ITHACA, NY -- A lot of things are different this academic year when it comes to COVID-19. With 95% of the on-campus population vaccinated at Cornell University, and a much more infectious variant making the rounds through the campus, city, county and country, decisions are being made using old and new criteria. At this point last year, former Gov. Andrew Cuomo said schools must shut down if they had 200 positive cases in two weeks. This year, Cornell has had 304 positive cases just in the week from Aug. 26 to Sept. 1. The positivity rate is sitting 1.14% and there were 52 positive cases on Sept. 1 alone. The school is operating at alert level yellow: moderate risk. But for now, university administration is going to stay the course, continuing with on-campus, in-person learning.
“We’re in a very different position now than we were in the last year, facing decisions that are in many ways even more complex,” university president Martha Pollack said in a letter to the university community.
Indeed, while the vaccines aren’t necessarily providing great protection against contracting the disease, they are providing steadfast protection against severe illness. Pollack said none of the students who have tested positive so far this semester have been seriously ill and none have been hospitalized. This fact has been echoed repeatedly by the county’s public health director Frank Kruppa, who said the vast majority of the vaccinated people who become infected with the disease are asymptomatic or have very mild symptoms.
Pollack said students and faculty have “clearly said that they want to return to in-person instruction, and we have been looking forward for many months to a vibrant, fully active fall.” She added that the school will continue its testing program to gather data and monitor active cases and close contacts.
One of the challenges, Pollack said, is the high number of students in quarantine. As of Sept. 3, 34% of quarantine rooms are available, with 122 of 185 rooms occupied. Students in isolation keep up with classes using Zoom rooms and by crowdsourcing notes and recording lectures. Pollack said she envisions three potential outcomes for the semester.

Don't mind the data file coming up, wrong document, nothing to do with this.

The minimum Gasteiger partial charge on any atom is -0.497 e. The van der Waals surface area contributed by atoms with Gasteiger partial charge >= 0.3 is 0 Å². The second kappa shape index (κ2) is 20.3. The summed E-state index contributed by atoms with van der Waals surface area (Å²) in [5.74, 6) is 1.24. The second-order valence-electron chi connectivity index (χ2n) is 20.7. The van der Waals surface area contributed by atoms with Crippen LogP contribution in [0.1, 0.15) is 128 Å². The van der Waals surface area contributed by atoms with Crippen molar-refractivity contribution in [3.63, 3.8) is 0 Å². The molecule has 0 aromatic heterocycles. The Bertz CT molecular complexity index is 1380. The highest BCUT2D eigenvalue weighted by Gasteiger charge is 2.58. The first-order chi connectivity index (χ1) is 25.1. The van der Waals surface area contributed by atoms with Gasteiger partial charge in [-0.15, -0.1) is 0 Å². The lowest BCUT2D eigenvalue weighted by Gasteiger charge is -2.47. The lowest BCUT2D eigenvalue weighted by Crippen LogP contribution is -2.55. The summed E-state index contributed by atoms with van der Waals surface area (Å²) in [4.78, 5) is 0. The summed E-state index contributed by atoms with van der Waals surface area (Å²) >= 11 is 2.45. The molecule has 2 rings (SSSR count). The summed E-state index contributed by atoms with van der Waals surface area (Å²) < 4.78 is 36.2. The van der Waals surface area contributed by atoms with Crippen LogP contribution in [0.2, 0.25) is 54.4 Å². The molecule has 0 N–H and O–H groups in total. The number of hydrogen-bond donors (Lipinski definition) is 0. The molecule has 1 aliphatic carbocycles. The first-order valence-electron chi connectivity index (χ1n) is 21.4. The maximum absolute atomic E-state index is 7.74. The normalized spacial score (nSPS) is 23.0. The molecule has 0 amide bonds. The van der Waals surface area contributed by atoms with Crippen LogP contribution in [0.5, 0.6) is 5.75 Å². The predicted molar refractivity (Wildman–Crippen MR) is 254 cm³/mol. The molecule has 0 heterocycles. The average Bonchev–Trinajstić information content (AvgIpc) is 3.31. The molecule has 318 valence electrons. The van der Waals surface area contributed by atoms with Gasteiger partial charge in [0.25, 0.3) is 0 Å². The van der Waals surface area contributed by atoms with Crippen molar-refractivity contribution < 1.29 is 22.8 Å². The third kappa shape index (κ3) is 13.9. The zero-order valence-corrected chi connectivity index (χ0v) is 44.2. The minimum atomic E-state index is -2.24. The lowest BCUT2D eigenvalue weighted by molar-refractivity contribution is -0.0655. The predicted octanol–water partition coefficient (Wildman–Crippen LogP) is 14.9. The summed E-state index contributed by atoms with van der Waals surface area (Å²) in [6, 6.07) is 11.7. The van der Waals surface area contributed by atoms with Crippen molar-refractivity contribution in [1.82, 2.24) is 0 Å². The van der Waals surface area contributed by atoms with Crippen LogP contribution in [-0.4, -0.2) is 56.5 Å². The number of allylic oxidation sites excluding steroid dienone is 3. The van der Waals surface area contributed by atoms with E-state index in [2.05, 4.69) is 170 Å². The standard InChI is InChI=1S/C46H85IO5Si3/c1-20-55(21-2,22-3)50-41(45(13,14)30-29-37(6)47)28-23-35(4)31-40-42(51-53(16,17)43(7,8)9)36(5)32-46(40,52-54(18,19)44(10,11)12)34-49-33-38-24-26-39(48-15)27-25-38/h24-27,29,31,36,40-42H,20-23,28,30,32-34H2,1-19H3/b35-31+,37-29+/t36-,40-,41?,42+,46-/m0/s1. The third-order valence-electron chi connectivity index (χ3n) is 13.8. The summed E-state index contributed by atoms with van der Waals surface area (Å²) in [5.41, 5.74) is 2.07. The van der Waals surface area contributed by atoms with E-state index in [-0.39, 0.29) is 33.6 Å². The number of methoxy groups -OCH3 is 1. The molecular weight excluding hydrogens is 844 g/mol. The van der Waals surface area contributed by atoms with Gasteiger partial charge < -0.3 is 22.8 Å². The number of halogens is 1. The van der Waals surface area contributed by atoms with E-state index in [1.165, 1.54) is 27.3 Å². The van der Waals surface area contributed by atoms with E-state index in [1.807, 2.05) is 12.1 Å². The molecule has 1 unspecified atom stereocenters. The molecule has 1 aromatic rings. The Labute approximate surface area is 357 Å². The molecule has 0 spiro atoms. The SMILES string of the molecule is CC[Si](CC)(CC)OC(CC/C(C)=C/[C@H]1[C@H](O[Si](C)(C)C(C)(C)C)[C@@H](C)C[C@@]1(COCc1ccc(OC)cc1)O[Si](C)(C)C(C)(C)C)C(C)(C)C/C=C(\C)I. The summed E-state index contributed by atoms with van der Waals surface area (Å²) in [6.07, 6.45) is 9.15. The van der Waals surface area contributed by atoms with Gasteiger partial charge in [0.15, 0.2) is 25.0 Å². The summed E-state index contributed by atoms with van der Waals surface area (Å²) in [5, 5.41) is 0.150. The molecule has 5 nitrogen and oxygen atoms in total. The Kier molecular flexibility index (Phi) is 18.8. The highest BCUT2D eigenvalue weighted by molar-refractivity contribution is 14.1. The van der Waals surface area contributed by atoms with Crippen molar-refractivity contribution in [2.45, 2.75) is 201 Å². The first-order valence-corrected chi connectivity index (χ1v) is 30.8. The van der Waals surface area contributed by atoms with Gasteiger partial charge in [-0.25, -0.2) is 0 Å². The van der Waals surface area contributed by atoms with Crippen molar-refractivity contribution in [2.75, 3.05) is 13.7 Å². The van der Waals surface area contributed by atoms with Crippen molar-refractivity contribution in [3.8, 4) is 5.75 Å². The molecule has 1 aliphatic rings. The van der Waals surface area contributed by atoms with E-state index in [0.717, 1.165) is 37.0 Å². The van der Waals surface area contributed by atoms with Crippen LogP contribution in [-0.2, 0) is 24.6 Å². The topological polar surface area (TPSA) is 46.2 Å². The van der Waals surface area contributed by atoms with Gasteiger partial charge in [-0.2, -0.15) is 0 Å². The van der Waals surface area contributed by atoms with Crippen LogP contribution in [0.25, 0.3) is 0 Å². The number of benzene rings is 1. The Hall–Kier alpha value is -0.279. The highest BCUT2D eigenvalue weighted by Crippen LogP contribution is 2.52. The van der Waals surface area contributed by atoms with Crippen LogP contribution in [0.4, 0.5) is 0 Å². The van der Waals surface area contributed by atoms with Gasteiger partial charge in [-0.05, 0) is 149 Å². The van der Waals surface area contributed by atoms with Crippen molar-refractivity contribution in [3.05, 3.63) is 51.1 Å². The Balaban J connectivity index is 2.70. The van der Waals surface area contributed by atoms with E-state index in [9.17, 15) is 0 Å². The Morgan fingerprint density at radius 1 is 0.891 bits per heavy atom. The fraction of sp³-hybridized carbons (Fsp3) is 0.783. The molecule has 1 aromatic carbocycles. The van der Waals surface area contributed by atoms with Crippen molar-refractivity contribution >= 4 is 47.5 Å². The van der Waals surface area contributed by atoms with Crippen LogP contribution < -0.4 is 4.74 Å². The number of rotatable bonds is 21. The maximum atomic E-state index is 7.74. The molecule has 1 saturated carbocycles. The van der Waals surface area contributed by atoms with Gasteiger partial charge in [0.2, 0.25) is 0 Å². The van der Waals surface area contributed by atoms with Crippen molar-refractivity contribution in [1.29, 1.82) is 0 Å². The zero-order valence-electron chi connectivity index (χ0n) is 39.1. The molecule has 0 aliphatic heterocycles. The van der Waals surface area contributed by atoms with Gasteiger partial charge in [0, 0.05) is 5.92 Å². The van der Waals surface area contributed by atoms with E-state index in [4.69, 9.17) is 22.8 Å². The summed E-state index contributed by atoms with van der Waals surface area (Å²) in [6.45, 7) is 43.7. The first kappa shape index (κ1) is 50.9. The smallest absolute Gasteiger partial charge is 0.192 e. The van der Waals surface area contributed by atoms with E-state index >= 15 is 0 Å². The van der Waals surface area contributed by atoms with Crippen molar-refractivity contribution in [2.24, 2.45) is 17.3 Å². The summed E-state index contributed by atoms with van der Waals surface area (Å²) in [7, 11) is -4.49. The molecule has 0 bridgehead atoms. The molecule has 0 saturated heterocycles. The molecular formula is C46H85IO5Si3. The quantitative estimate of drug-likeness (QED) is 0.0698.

Ideally, Pollack said, the number of infections on campus decreases to the point the school can return to green status, which loosens restrictions on gatherings and other activities. If transmission levels are low enough, testing frequency could also drop. She said the best way to achieve this is through vaccination, masking, keeping activities outdoors and participating in surveillance testing and contact tracing.
The second outcome Pollack envisions is that the semester continues as it’s begun, with higher rates of infection than last year but little to no severe illness, and little to no transmission within the classrooms.
“That will certainly mean significant stress on our community as we manage and support large numbers of students in isolation, but it may be the only way to balance our goal of providing in-person education with keeping the community as healthy as possible,” she said.
The final and worst outcome would be a continued rise in infections to the point that the university no longer has the capacity to support isolation, or to where there is a significant level of transmission in the classroom or other campus settings.
“Should we reach that point, we would need to implement additional restrictions, up to and including having all students quarantine in place and moving all courses online, or even shutting the campus down as we did in March of 2020,” Pollack said.
As of now, the university will stick to the status quo and hope for the best.